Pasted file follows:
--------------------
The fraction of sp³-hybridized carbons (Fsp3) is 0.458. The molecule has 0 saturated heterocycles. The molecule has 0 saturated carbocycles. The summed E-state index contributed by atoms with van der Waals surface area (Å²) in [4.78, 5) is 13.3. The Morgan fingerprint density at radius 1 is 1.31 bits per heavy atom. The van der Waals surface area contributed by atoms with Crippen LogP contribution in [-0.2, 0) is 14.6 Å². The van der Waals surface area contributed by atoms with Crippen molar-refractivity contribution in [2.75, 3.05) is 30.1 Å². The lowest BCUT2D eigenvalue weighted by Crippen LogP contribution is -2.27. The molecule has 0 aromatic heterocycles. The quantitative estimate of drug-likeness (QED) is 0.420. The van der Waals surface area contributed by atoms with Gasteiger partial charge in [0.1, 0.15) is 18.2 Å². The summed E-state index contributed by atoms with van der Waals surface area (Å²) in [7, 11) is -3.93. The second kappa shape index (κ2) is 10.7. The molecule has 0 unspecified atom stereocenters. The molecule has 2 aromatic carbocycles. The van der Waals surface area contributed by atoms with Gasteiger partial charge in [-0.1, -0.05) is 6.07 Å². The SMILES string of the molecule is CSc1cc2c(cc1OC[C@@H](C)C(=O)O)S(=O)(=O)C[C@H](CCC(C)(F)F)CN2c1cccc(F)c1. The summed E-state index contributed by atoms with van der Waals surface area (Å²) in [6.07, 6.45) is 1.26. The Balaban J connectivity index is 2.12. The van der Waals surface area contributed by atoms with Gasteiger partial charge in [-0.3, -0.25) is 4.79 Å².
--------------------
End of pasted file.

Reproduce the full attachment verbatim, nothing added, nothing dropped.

The fraction of sp³-hybridized carbons (Fsp3) is 0.458. The molecule has 0 saturated heterocycles. The molecule has 0 saturated carbocycles. The summed E-state index contributed by atoms with van der Waals surface area (Å²) in [4.78, 5) is 13.3. The Morgan fingerprint density at radius 1 is 1.31 bits per heavy atom. The van der Waals surface area contributed by atoms with Crippen LogP contribution in [-0.2, 0) is 14.6 Å². The van der Waals surface area contributed by atoms with Crippen molar-refractivity contribution in [2.75, 3.05) is 30.1 Å². The lowest BCUT2D eigenvalue weighted by Crippen LogP contribution is -2.27. The molecule has 0 aromatic heterocycles. The quantitative estimate of drug-likeness (QED) is 0.420. The van der Waals surface area contributed by atoms with Gasteiger partial charge in [0.1, 0.15) is 18.2 Å². The summed E-state index contributed by atoms with van der Waals surface area (Å²) in [7, 11) is -3.93. The second kappa shape index (κ2) is 10.7. The molecule has 0 unspecified atom stereocenters. The molecule has 2 aromatic carbocycles. The van der Waals surface area contributed by atoms with Gasteiger partial charge in [-0.1, -0.05) is 6.07 Å². The SMILES string of the molecule is CSc1cc2c(cc1OC[C@@H](C)C(=O)O)S(=O)(=O)C[C@H](CCC(C)(F)F)CN2c1cccc(F)c1. The summed E-state index contributed by atoms with van der Waals surface area (Å²) in [6.07, 6.45) is 1.26. The Balaban J connectivity index is 2.12. The van der Waals surface area contributed by atoms with Gasteiger partial charge in [-0.3, -0.25) is 4.79 Å².